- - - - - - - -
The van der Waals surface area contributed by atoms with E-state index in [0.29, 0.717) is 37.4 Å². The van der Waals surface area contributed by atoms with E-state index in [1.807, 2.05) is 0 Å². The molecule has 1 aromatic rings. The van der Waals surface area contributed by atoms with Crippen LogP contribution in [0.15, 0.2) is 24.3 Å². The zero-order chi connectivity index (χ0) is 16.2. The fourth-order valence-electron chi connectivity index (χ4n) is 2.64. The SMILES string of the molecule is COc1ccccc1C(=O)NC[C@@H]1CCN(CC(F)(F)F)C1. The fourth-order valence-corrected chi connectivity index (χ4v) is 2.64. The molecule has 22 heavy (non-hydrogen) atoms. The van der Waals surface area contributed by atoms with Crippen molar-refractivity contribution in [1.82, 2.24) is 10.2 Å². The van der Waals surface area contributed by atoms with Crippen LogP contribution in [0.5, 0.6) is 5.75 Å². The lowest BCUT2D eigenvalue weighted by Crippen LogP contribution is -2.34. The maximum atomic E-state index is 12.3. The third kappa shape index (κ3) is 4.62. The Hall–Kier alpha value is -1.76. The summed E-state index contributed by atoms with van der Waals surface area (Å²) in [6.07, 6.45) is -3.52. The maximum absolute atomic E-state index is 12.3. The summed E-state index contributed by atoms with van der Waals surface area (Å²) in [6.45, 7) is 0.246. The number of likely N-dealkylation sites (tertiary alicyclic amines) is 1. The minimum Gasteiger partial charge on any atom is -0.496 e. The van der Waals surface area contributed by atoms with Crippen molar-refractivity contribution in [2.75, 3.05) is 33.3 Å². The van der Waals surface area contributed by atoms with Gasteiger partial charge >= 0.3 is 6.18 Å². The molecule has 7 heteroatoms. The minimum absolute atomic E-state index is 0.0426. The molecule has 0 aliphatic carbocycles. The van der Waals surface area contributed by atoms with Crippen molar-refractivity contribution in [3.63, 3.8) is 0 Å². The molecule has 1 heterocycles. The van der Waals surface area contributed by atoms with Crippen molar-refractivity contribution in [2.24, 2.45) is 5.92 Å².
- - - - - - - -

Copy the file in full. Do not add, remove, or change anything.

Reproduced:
The van der Waals surface area contributed by atoms with E-state index in [0.29, 0.717) is 37.4 Å². The van der Waals surface area contributed by atoms with E-state index in [1.807, 2.05) is 0 Å². The molecule has 1 aromatic rings. The van der Waals surface area contributed by atoms with Crippen LogP contribution in [0.15, 0.2) is 24.3 Å². The zero-order chi connectivity index (χ0) is 16.2. The fourth-order valence-electron chi connectivity index (χ4n) is 2.64. The SMILES string of the molecule is COc1ccccc1C(=O)NC[C@@H]1CCN(CC(F)(F)F)C1. The fourth-order valence-corrected chi connectivity index (χ4v) is 2.64. The molecule has 22 heavy (non-hydrogen) atoms. The van der Waals surface area contributed by atoms with Crippen molar-refractivity contribution in [1.82, 2.24) is 10.2 Å². The van der Waals surface area contributed by atoms with Crippen LogP contribution in [0.5, 0.6) is 5.75 Å². The lowest BCUT2D eigenvalue weighted by Crippen LogP contribution is -2.34. The maximum atomic E-state index is 12.3. The third kappa shape index (κ3) is 4.62. The Hall–Kier alpha value is -1.76. The summed E-state index contributed by atoms with van der Waals surface area (Å²) in [6.07, 6.45) is -3.52. The maximum absolute atomic E-state index is 12.3. The summed E-state index contributed by atoms with van der Waals surface area (Å²) in [6.45, 7) is 0.246. The number of likely N-dealkylation sites (tertiary alicyclic amines) is 1. The minimum Gasteiger partial charge on any atom is -0.496 e. The van der Waals surface area contributed by atoms with Crippen molar-refractivity contribution in [2.75, 3.05) is 33.3 Å². The van der Waals surface area contributed by atoms with Gasteiger partial charge >= 0.3 is 6.18 Å². The molecule has 7 heteroatoms. The minimum absolute atomic E-state index is 0.0426. The molecule has 0 aliphatic carbocycles. The van der Waals surface area contributed by atoms with Crippen molar-refractivity contribution in [3.63, 3.8) is 0 Å². The molecule has 1 heterocycles. The van der Waals surface area contributed by atoms with Crippen molar-refractivity contribution in [2.24, 2.45) is 5.92 Å².